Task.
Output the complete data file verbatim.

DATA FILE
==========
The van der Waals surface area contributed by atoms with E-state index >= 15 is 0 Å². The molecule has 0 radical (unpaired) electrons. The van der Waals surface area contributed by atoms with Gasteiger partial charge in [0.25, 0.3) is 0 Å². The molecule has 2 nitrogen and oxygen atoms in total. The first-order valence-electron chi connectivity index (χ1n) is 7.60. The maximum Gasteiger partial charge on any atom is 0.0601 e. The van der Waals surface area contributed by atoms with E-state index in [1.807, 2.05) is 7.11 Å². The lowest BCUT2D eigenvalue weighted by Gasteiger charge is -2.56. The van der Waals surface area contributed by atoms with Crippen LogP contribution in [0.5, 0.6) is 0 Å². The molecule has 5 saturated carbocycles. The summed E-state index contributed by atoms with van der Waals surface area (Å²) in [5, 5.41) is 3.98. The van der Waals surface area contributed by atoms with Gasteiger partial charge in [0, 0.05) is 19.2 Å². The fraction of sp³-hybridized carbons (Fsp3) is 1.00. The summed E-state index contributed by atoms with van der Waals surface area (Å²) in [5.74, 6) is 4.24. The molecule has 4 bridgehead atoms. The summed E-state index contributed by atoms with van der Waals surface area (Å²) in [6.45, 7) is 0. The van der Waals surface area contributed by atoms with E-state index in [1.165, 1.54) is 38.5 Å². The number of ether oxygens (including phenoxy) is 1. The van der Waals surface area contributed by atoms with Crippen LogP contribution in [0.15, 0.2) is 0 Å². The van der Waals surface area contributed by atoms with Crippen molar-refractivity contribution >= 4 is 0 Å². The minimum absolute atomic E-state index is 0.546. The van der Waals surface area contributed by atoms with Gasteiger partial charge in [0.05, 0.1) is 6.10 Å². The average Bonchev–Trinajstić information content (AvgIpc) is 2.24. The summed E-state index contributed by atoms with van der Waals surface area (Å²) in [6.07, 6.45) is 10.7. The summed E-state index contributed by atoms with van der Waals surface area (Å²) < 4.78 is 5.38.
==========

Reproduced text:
The van der Waals surface area contributed by atoms with E-state index >= 15 is 0 Å². The molecule has 0 radical (unpaired) electrons. The van der Waals surface area contributed by atoms with Gasteiger partial charge in [0.25, 0.3) is 0 Å². The molecule has 2 nitrogen and oxygen atoms in total. The first-order valence-electron chi connectivity index (χ1n) is 7.60. The maximum Gasteiger partial charge on any atom is 0.0601 e. The van der Waals surface area contributed by atoms with E-state index in [1.807, 2.05) is 7.11 Å². The lowest BCUT2D eigenvalue weighted by Gasteiger charge is -2.56. The van der Waals surface area contributed by atoms with Crippen LogP contribution in [0.5, 0.6) is 0 Å². The molecule has 5 saturated carbocycles. The summed E-state index contributed by atoms with van der Waals surface area (Å²) in [5, 5.41) is 3.98. The van der Waals surface area contributed by atoms with Gasteiger partial charge in [0, 0.05) is 19.2 Å². The fraction of sp³-hybridized carbons (Fsp3) is 1.00. The summed E-state index contributed by atoms with van der Waals surface area (Å²) in [5.74, 6) is 4.24. The molecule has 4 bridgehead atoms. The summed E-state index contributed by atoms with van der Waals surface area (Å²) in [6.45, 7) is 0. The van der Waals surface area contributed by atoms with E-state index in [1.165, 1.54) is 38.5 Å². The number of ether oxygens (including phenoxy) is 1. The van der Waals surface area contributed by atoms with Crippen LogP contribution in [0.15, 0.2) is 0 Å². The van der Waals surface area contributed by atoms with Crippen molar-refractivity contribution >= 4 is 0 Å². The minimum absolute atomic E-state index is 0.546. The van der Waals surface area contributed by atoms with Gasteiger partial charge in [0.05, 0.1) is 6.10 Å². The average Bonchev–Trinajstić information content (AvgIpc) is 2.24. The summed E-state index contributed by atoms with van der Waals surface area (Å²) in [6.07, 6.45) is 10.7. The summed E-state index contributed by atoms with van der Waals surface area (Å²) < 4.78 is 5.38.